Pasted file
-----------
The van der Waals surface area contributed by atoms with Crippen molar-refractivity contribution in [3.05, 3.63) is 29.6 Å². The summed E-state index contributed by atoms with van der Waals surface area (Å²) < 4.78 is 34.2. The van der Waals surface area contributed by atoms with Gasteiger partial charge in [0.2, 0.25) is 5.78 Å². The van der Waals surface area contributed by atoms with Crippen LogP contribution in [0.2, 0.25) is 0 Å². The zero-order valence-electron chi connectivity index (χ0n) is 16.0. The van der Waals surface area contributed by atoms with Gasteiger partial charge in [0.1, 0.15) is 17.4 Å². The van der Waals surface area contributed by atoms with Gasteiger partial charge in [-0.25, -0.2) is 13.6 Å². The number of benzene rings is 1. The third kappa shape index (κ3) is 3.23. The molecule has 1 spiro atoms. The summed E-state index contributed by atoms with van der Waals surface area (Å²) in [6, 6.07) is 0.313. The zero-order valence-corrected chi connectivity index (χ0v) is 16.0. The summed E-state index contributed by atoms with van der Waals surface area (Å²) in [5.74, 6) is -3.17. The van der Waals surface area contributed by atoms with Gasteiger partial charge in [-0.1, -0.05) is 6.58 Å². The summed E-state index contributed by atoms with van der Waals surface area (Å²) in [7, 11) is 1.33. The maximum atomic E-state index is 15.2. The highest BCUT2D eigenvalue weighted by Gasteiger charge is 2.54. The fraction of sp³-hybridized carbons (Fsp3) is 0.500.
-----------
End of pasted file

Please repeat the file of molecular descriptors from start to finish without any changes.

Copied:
The van der Waals surface area contributed by atoms with Crippen molar-refractivity contribution in [3.05, 3.63) is 29.6 Å². The summed E-state index contributed by atoms with van der Waals surface area (Å²) < 4.78 is 34.2. The van der Waals surface area contributed by atoms with Gasteiger partial charge in [0.2, 0.25) is 5.78 Å². The van der Waals surface area contributed by atoms with Crippen LogP contribution in [0.2, 0.25) is 0 Å². The zero-order valence-electron chi connectivity index (χ0n) is 16.0. The van der Waals surface area contributed by atoms with Gasteiger partial charge in [0.1, 0.15) is 17.4 Å². The van der Waals surface area contributed by atoms with Gasteiger partial charge in [-0.25, -0.2) is 13.6 Å². The number of benzene rings is 1. The third kappa shape index (κ3) is 3.23. The molecule has 1 spiro atoms. The summed E-state index contributed by atoms with van der Waals surface area (Å²) in [6, 6.07) is 0.313. The zero-order valence-corrected chi connectivity index (χ0v) is 16.0. The summed E-state index contributed by atoms with van der Waals surface area (Å²) in [5.74, 6) is -3.17. The van der Waals surface area contributed by atoms with Gasteiger partial charge in [-0.1, -0.05) is 6.58 Å². The summed E-state index contributed by atoms with van der Waals surface area (Å²) in [7, 11) is 1.33. The maximum atomic E-state index is 15.2. The highest BCUT2D eigenvalue weighted by Gasteiger charge is 2.54. The fraction of sp³-hybridized carbons (Fsp3) is 0.500.